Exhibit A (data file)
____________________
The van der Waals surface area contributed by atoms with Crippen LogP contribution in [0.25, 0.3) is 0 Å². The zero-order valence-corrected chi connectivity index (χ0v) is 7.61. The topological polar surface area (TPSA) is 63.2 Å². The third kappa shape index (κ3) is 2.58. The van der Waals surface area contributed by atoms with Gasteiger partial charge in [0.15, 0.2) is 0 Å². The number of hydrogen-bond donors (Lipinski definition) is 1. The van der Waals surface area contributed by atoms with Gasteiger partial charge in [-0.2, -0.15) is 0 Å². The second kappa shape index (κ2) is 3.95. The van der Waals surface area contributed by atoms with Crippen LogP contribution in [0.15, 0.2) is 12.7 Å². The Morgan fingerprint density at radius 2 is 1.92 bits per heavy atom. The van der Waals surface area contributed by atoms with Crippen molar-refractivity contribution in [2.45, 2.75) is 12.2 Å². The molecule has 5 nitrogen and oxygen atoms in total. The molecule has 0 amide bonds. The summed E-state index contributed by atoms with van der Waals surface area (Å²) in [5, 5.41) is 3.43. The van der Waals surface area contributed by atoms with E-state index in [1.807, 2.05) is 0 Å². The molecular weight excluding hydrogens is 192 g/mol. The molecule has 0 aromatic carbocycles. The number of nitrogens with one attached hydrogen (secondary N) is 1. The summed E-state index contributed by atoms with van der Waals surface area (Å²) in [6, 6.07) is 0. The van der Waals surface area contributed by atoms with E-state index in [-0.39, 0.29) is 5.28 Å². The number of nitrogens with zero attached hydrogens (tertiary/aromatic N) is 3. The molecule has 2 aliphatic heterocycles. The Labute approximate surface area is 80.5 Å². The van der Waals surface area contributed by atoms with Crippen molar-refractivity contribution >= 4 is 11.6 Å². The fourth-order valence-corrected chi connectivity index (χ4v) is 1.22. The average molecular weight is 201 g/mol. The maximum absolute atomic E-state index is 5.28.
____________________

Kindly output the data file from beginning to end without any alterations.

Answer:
The van der Waals surface area contributed by atoms with Crippen LogP contribution in [0.25, 0.3) is 0 Å². The zero-order valence-corrected chi connectivity index (χ0v) is 7.61. The topological polar surface area (TPSA) is 63.2 Å². The third kappa shape index (κ3) is 2.58. The van der Waals surface area contributed by atoms with Gasteiger partial charge in [0.15, 0.2) is 0 Å². The number of hydrogen-bond donors (Lipinski definition) is 1. The van der Waals surface area contributed by atoms with Gasteiger partial charge in [-0.2, -0.15) is 0 Å². The second kappa shape index (κ2) is 3.95. The van der Waals surface area contributed by atoms with Crippen LogP contribution in [0.15, 0.2) is 12.7 Å². The Morgan fingerprint density at radius 2 is 1.92 bits per heavy atom. The van der Waals surface area contributed by atoms with Crippen molar-refractivity contribution in [2.45, 2.75) is 12.2 Å². The molecule has 5 nitrogen and oxygen atoms in total. The molecule has 0 amide bonds. The summed E-state index contributed by atoms with van der Waals surface area (Å²) in [5, 5.41) is 3.43. The van der Waals surface area contributed by atoms with E-state index in [1.807, 2.05) is 0 Å². The molecular weight excluding hydrogens is 192 g/mol. The molecule has 0 aromatic carbocycles. The number of nitrogens with one attached hydrogen (secondary N) is 1. The summed E-state index contributed by atoms with van der Waals surface area (Å²) in [6, 6.07) is 0. The van der Waals surface area contributed by atoms with E-state index in [-0.39, 0.29) is 5.28 Å². The number of nitrogens with zero attached hydrogens (tertiary/aromatic N) is 3. The molecule has 2 aliphatic heterocycles. The Labute approximate surface area is 80.5 Å². The van der Waals surface area contributed by atoms with Crippen molar-refractivity contribution >= 4 is 11.6 Å². The fourth-order valence-corrected chi connectivity index (χ4v) is 1.22. The average molecular weight is 201 g/mol. The maximum absolute atomic E-state index is 5.28.